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Related to multifactorially: multifactorial disease
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Words related to multifactorial

involving or depending on several factors or causes (especially pertaining to a condition or disease resulting from the interaction of many genes)

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for age and sex or multifactorially for age, sex, leisure time physical activity (almost completely inactive, some activity, regular activity, regular hard physical training), smoking (current vs nonsmoker), diabetes (yes vs no) (not included for analysis of endocrinological mortality), alcohol intake ([less than or equal to]7 vs >7 drinks/week), menopause (women only), body mass index (<25 vs [greater than or equal to]25 kg/[m.
Multifactorially adjusted HRs for total mortality for individuals with ferritin [greater than or equal to]200 vs <200 [micro]g/L were 1.
The multifactorially adjusted model included adjustments for age, sex, ever smoking (yes/no), cumulative smoking (packyears), alcohol consumption (number of drinks per week, 1 drink [approximately equal to] 12 g alcohol), body mass index (kg/
The multifactorially adjusted HR for alcoholic liver cirrhosis was 41 (95% CI, 14-118) for the 96%-100% vs 0%33% YKL-40 percentile category.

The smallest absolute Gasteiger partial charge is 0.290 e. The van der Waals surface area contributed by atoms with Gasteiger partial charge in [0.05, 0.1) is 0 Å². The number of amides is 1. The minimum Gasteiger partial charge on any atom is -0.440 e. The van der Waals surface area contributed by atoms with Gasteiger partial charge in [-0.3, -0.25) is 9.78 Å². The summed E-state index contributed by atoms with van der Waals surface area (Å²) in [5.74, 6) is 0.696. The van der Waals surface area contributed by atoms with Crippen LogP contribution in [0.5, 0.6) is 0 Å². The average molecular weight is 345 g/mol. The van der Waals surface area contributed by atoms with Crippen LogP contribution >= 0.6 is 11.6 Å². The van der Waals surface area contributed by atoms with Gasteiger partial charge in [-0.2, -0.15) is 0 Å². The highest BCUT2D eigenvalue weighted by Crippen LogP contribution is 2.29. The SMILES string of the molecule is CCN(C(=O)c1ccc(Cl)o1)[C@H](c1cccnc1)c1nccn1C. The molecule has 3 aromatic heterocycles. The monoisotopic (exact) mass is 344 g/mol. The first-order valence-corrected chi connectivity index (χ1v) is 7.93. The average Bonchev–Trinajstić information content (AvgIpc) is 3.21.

Multifactorially adjusted models included time-dependent covariates from the 1991-1994 and 2001-2003 examinations for the CCHS.
In the 2 studies combined, multifactorially adjusted hazard ratios for total mortality for TS [greater than or equal to] 50% vs <50% was 1.
We calculated hazard ratios and 95% CIs using Cox regression analysis with age as time scale (left-truncation, which implies that age is automatically accounted for) and adjusted for sex or multifactorially (sex, smoking habits, physical activity, BMI, alcohol consumption, blood pressure).
Multifactorially adjusted (age, sex, smoking, physical inactivity, BMI, alcohol consumption, systolic blood pressure, and diastolic blood pressure) hazard ratios for type 2 diabetes increased as a function of sCD163 percentile group, from 1.
Hazard ratios were multifactorially adjusted for sex (dichotomous), age (deciles), smoking habits (never/previous/current smokers), body mass index (continuous), alcohol consumption (continuous), plasma cholesterol (continuous), systolic blood pressure (continuous), physical activity (dichotomous), CRP (continuous), and earlier diseases at the time of blood sampling (dichotomous).
Risk of early death was increased by 10% [hazard ratios were multifactorially adjusted for sex, age (deciles), and smoking habits (never/previous/current smokers), body mass index, alcohol consumption, plasma cholesterol, systolic blood pressure, physical activity, CRP, and earlier diseases at the time of blood sampling] in participants with cardiovascular disease for plasma YKL-40 concentrations in category 34%-66%, by 20% for 67%-90%, by 80% for 91%-95%, and by 60% for 96%-100% vs YKL-40 category 0%-33% (trend, P < 0.
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